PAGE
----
hen we decided to move to Italy from England just over a decade ago I’m ashamed to say we didn’t really do a great deal of research beforehand. It was one of those “feel good” choices that didn’t bear much agonizing over. Had we gone over it more sensibly, we might have never made the leap.
That’s not to say I regret it. I don’t. But there have been moments when I asked myself what on earth I thought I was doing. The main cause of the angst has been education.
Among our major motivations for moving was the improved quality of life we thought our children would enjoy. I believed that growing up in a country like Italy, where children were so adored, could only have a positive effect, and in many ways that’s proved true.
But the specifics of schooling have been a bit of a minefield.
Before coming, my knowledge of the Italian school system was limited to two autobiographical films, Federico Fellini’s “Amarcord” and Giuseppe Tornatore’s “Cinema Paradiso,” neither of which present a particularly inspiring pedagogical picture of the Italian school system. How could I know if things had changed much from those last-century portrayals?
I was reassured by the fact that Maria Montessori, an outstanding educator, was born in the very region where we intended to live, Le Marche (she was born in Chiaravalle, near Ancona). Surely some of her wisdom had filtered down to the local schools level?
Wrong. Or so it seemed to start with.
The first school my small sons attended was a nightmare. The teachers were downright mean and showed no empathy toward their little charges, some of who gaily fought among themselves with frightening violence when not being marshaled about. When I tentatively suggested, from my own nurture-first experience as a Montessori teacher, that my sons weren’t really enjoying their educational experience, the teachers just demanded to know just what was wrong with them.
It took me far too long to discover that my children could in fact attend any school of my choosing. We finally found them a small and pleasant one in a neighboring village, which is where they’ve been since those early alarming days. There, under the tutelage of some very kind ladies, they’ve all learned Italian, and have a strong good grounding in the three Rs. They also have absolutely beautiful handwriting. Albeit without much creativity — class drawings tend to look exactly alike.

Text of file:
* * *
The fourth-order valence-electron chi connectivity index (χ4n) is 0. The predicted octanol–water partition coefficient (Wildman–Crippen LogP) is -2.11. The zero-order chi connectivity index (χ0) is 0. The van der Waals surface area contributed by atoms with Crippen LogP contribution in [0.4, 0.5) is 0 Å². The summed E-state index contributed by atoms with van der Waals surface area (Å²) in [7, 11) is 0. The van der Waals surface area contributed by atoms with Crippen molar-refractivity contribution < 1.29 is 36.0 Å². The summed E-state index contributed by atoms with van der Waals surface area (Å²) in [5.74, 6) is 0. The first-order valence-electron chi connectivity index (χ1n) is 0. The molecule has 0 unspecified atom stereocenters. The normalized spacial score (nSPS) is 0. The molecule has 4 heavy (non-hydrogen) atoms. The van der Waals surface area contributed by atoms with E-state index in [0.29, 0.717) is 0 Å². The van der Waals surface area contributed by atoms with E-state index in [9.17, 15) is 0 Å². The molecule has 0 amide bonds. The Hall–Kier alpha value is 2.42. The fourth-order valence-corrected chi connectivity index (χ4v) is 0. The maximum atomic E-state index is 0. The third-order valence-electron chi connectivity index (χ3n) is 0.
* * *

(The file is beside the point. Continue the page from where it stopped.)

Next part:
My eldest son — who was four when we arrived — never approached school with a joyful heart. When he entered media, or middle school, things went from bad to worse. Finding it difficult, and feeling miserable, he wouldn’t study. I dreaded parent evenings. Finally, the school decided he should repeat the year.
At that point I’d pretty much written any chance of his ever enjoying his education, which led me to considerable soul-searching about our original decision to change countries. But then slowly, against the odds, things began improving. He gradually became a popular and happy young man.
Still, I looked to the next step, superiore, high school, with a heavy heart. I heard about impossibly difficult Latin classes and maths problems seen only at the British university level. I foresaw more misery for my long-suffering son.
I was wrong. His choices were abundant. He could pick between attending schools that specialized in science, languages, cooking, art, mechanics, woodwork, aviation, and music. He finally decided to study agriculture in nearby Macerata. The school operates a working farm that produces its own cheese, vegetables, wine and olive oil. He’s actually looking forward to it.
Moral of the story: Just when you think you have Italian life covered, in the worst of ways, along comes some icing on the cake that reassures you that you haven’t been a colossal berk after all. It makes being proven wrong a joy.